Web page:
Christopher M. Becker was born in Neptune, NJ. He received a B.S. degree in botany from the University of Vermont in 1979 and M.S. and Ph.D. degrees in plant pathology from the University of Massachusetts (1983) and Cornell (1990), respectively. Becker has had extensive experience in industry, which has included working both for large agricultural chemical companies as well as starting his own small applied agricultural research company. Throughout his career, he has focused on applied plant pathology and has enjoyed applying his work to providing solutions to American growers. Becker has also been highly devoted to The American Phytopathological Society throughout his career and he has positively influenced the close relations that industry and APS have today.
As an agriculturist or field biologist for 10 years, Becker was responsible for conducting targeted research with fungicides, insecticides, herbicides, and plant growth regulators on northeastern crops. His expertise in field pathology was extremely broad since he conducted trials on fruit, vegetables, turf/ornamentals, and greenhouse crops. Becker also had a passion for teaching others about plant pathology, either in a formal setting or just in conversation. Becker is well-known and greatly appreciated by the technical community that he influenced: technical service representatives, agricultural chemical dealers and salesmen, and farmers. While working for Cyanamid and BASF, Becker established several training classes for his fellow colleagues. Becker also conducted several field training courses for growers, commodity group personnel, and university/extension faculty, as well as his fellow industry peers. Some of the specific titles of training courses that he developed and taught include Fungicide Mode of Action, Basic Plant Pathology, and Optimum Management of Crops and Disease Interactions for Fungicide Trials in the Field. Becker’s enthusiasm for plant pathology was always reflected in these courses since they were always well received.
One of Becker’s most significant contributions was his dedicated field research with the development of dimethomorph (Acrobat). During the 1995–1998 late blight years, Becker personally conducted numerous late blight trials, and he was responsible for summarizing global data from Phytophthora infestans, P. capsici, tobacco blue mold, and a diversity of downy mildew trials. This laborious data summary greatly expedited the development and positioning of Acrobat fungicide in the U.S. market. Becker was also instrumental in launching Acrobat in the United States, and he was responsible for introducing it to the APS members as he delivered eight presentations on Acrobat over 7 years.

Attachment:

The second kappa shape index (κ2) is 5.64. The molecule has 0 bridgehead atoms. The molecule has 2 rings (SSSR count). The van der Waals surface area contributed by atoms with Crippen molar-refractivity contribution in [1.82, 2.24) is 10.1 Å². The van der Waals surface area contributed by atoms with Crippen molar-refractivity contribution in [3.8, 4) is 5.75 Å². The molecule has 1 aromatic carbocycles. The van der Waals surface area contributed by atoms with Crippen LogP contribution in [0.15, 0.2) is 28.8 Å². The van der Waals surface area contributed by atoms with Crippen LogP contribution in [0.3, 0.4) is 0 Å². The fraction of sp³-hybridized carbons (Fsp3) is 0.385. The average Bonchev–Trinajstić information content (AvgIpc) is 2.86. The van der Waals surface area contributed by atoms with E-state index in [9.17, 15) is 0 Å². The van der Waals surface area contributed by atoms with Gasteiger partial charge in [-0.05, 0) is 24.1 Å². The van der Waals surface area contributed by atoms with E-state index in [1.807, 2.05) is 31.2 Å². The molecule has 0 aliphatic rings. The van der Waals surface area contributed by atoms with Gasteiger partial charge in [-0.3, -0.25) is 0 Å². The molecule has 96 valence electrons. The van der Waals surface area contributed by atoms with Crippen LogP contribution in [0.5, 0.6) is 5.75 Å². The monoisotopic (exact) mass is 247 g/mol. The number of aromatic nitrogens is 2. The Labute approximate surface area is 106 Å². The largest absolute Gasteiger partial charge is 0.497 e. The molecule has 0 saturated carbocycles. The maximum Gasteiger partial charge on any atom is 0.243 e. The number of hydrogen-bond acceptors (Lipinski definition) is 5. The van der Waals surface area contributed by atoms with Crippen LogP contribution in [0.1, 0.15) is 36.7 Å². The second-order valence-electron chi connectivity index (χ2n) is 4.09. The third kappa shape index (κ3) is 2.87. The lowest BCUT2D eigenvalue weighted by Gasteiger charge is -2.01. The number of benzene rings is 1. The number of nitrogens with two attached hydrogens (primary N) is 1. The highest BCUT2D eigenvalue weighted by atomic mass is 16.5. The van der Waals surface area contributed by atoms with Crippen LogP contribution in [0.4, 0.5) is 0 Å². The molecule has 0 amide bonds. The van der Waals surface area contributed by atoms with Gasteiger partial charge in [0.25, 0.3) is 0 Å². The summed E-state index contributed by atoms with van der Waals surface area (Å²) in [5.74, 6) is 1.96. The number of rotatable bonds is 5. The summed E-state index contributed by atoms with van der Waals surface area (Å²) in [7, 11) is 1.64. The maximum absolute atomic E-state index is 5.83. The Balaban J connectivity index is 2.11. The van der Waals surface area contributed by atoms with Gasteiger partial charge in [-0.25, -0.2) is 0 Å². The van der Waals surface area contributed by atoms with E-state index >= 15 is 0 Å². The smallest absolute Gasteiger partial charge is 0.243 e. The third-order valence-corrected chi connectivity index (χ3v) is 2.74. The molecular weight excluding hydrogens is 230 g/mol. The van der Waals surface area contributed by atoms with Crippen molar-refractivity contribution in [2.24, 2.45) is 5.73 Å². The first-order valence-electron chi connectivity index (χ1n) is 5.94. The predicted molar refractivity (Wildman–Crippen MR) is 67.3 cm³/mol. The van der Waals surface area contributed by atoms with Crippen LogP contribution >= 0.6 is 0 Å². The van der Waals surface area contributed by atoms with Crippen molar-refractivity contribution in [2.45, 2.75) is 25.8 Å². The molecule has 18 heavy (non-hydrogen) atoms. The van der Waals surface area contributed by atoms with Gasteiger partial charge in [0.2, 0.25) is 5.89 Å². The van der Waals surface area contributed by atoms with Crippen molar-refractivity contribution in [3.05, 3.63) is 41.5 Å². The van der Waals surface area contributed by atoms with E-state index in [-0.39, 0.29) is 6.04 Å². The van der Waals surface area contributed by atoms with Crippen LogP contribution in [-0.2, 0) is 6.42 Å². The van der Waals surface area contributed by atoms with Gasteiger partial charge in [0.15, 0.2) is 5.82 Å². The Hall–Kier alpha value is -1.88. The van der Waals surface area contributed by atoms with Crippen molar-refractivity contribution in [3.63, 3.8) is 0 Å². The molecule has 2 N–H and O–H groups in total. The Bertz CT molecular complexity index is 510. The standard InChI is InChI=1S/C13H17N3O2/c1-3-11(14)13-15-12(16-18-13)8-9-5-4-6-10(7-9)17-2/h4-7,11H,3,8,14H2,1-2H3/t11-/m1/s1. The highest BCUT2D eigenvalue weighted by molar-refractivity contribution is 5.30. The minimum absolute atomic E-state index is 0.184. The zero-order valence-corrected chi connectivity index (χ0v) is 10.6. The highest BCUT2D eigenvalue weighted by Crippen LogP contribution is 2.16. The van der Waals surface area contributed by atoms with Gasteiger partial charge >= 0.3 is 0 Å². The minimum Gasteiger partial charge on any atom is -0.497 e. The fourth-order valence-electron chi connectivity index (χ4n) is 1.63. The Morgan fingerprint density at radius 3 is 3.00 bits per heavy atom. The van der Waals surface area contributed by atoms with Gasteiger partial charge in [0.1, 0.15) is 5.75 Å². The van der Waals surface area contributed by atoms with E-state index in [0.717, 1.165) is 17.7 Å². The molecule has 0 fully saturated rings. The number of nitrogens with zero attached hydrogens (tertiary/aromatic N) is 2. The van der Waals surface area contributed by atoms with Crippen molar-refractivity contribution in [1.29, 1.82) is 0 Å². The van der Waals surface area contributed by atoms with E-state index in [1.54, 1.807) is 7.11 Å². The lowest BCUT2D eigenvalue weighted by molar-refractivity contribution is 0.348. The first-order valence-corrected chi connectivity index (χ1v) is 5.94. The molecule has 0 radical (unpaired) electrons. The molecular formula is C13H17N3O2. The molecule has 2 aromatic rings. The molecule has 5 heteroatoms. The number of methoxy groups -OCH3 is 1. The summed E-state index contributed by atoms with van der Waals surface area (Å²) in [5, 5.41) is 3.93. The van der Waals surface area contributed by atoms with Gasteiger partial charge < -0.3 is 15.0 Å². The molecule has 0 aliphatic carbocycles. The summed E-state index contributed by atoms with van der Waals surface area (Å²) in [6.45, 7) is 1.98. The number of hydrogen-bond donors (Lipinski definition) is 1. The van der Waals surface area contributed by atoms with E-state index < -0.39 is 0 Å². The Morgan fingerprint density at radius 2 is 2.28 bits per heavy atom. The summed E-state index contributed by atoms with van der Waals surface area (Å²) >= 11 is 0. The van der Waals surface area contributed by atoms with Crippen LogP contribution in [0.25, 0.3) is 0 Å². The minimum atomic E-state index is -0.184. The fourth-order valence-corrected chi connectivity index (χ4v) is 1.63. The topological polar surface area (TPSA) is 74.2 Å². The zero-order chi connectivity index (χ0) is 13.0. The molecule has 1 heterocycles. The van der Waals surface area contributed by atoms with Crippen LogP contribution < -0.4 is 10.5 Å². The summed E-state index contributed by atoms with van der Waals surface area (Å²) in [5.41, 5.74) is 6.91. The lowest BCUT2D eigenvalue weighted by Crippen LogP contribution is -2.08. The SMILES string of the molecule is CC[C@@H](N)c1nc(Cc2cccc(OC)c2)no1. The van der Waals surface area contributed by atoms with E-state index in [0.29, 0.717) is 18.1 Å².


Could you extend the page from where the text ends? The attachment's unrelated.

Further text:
Following the elimination of all the field biologists within BASF, Becker formed BAAR Scientific, LLC. As the president and research scientist of BAAR Scientific LLC, Becker consults with Finger Lakes grape growers in New York by providing knowledge-based pest management services and interacts with large and small agrichemical companies in order to evaluate pest management products under northeastern U.S. conditions. More than 50% of the field research that Becker conducts is with fungicides, thus the justification for BAAR Scientific LLC to become a sustaining associate member of APS.
Becker has always been highly involved and dedicated to APS throughout his career. Probably his most significant service to APS arose following nomination as the director to the newly formed Ad Hoc Industry Committee in 1999. Within that committee, he used his organizational and listening skills to identify that APS and the industry sector would benefit mutually from a council-level board that fostered interactions between APS and industry members. As a result of laborious and challenging efforts, the Office of Industry Relations was established within APS, and Becker was approved as the first director. Becker held this position from 2001 until 2004. Becker was nominated as a senior editor for APS PRESS, which he served from 2000 to 2002. In addition, Becker has maintained membership on the Industry Committee, which he also chaired in 1997. Becker also served as the industry liaison for the “Materials under Trial” database used within Fungicide and Nematicide Tests. This >3,000 line list of products has improved Fungicide and Nematicide Tests by standardizing how products are listed for readers and authors. Becker was also highly involved in the Northeastern Division of APS, where he served as president in 1999, vice president in 1998, and secretary/treasurer in 1997. As an officer of the Northeastern Division of APS, Becker was instrumental in the expansion of symposiums and workshops as part of the divisional APS meetings. The focused workshops were extremely successful at reaching beyond traditional APS members. The additional workshops at the divisional meetings were effective at drawing larger audiences, which reduced fees on a “per attendee” level. In addition, the added workshops at the generally applied-focused divisional meetings provided increased interactions that optimized disease control with a larger audience for industry personnel, university researchers, and extension faculty scientists. Becker also was one of the champions who organized the joint meetings between the Northeastern and Potomac Divisions. The resulting meetings were positive scientific and networking opportunities, especially since both regions shared similar crops and plant diseases. Due to the positive outcome of the joint divisional meetings, the cosponsored joint meetings are now scheduled on a 4- or 5-year rotation.